Lab: Exploring the Rate of Photosynthesis

elodeaPhotosynthesis is the process by which plants take carbon dioxide from the atmosphere, add water, and use the energy of sunlight to produce sugar.

Photosynthesis occurs in the chloroplast, an organelle in plant cells that contains the molecule chlorophyll. Chlorophyll absorbs the energy of sunlight. That light energy is converted to chemical energy through the steps of photosynthesis.
The reactions of photosynthesis can be divided into two major types: light-dependent reactions and light-independent reactions. The light-dependent reactions convert energy from the sun into a form that the chloroplast can then use to make sugar from carbon dioxide, in the process producing oxygen as a waste product. The light-independent reactions use that energy to make glucose from carbon dioxide and water.

Materials: test tube, Elodea cuttings, sodium bicarbonate (baking soda), beaker with water, lamp

Part 1: Measurement of Photosynthesis

There are various set-ups that can be used to measure the rate of photosynthesis, each relies on counting the oxygen produced during the reaction. To improve results, add a pinch of baking soda to the water in the test tube. Cut elodea stems at an angle and use your fingers to crush the end of the stem. The water in the beaker is meant to absorb the heat from the light.

Design 1 Design 2 Design 3
Heat sinks (beaker with water) may not be necessary if using CFL bulbs. Count the bubbles to measure the rate of reaction. The test tube can be inverted and the air pocket can be measured. A marker can be used to measure the amount of oxygen in the test tube rather than measuring bubbles.

If you do not see bubbles right away, re-cut and crush the stems, experiment with moving the light closer to the apparatus or remove the heat sink if using CFL bulbs. Your goal is to find a way to consistently measure the rate of photosynthesis using any of the designs above.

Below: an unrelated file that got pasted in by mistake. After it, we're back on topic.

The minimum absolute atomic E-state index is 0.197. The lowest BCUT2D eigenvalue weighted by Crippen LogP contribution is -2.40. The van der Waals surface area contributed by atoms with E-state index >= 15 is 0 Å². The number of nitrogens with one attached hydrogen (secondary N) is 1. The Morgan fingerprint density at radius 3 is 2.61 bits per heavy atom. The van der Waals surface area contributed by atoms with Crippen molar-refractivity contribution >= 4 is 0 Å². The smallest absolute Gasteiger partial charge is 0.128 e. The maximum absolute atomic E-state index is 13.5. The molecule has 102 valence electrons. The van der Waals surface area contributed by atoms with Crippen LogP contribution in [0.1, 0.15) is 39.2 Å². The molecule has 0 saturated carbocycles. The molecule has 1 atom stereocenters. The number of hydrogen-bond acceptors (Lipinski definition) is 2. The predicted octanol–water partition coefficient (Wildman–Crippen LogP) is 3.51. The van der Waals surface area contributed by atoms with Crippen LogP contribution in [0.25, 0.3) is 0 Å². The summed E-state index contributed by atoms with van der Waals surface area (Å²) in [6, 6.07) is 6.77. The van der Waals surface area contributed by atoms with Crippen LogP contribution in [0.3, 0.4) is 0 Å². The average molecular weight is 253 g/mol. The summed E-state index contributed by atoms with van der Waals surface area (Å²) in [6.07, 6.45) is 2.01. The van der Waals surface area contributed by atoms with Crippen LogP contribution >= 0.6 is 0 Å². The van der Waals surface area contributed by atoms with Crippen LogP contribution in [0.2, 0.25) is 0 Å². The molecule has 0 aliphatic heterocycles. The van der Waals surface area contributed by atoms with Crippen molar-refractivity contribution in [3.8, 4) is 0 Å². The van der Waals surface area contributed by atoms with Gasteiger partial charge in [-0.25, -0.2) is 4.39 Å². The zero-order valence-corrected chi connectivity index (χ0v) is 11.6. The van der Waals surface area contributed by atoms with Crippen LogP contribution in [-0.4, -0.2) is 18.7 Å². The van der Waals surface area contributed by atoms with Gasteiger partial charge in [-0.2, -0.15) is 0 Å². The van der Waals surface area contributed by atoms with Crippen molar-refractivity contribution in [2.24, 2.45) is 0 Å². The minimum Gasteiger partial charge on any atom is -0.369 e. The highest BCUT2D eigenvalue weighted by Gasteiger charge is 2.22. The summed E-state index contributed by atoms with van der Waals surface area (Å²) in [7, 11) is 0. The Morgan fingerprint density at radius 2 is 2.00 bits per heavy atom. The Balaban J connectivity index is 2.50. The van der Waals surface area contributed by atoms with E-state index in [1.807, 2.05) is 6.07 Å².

Practice measuring the rate of photosynthesis to get a baseline for you plant. ________

Part 2: Conditions for Photosynthesis

1. With the members of your group, brainstorm variables which may affect the rates of photosynthesis.
2. Form a hypothesis to test your variable.
3. Design an experiment to test your hypothesis. (check with instructor about available materials)
4. After discussing your plan with your instructor, perform your experiment.
5. Record all data and determine if your data supports or refutes your hypothesis.


Part 3: Carbon Dioxide Use

Phenol red is used as an indicator for a base. With excess carbon dioxide, the phenol red will be yellow, as the carbon dioxide is removed, the solution becomes more basic, turning back to red.


1. Remove the elodea from your test tube and rinse to remove any sodium bicarbonate from the plant and the test tube.
2. Place dilute phenol red in the test tube.
3. Use a straw to bubble breath into the tube until the solution turns yellow
4. Place the tube in from of the lamp, observe the tube and note any changes in color.
5. After gathering data on the color change, reset your test tube back to yellow and then cover it in foil. Store this overnight and check the color the next day.

Lab Report

Include the following sections in your lab report, which should be typed. You may also include photos of your experiment.

Introduction: Explain photosynthesis and include the chemical equation. Discuss the experimental set-up and how it can be used to measure the rate of photosynthesis.

Photosynthesis Experiment: Describe your experiment, include your hypothesis and data collected. Answer your experimental question or hypothesis by using your data to support or refute your claim (conclusion).

Carbon Dioxide Experiment: Explain why phenol red can be used to measure carbon dioxide use. Explain any differences you saw between the plant exposed to light and when it was left in the dark.

Conclusion: This section should summarize your overall findings and discuss any experimental errors or problems you encountered. This is also a good place to include any personal thoughts about your learning experience.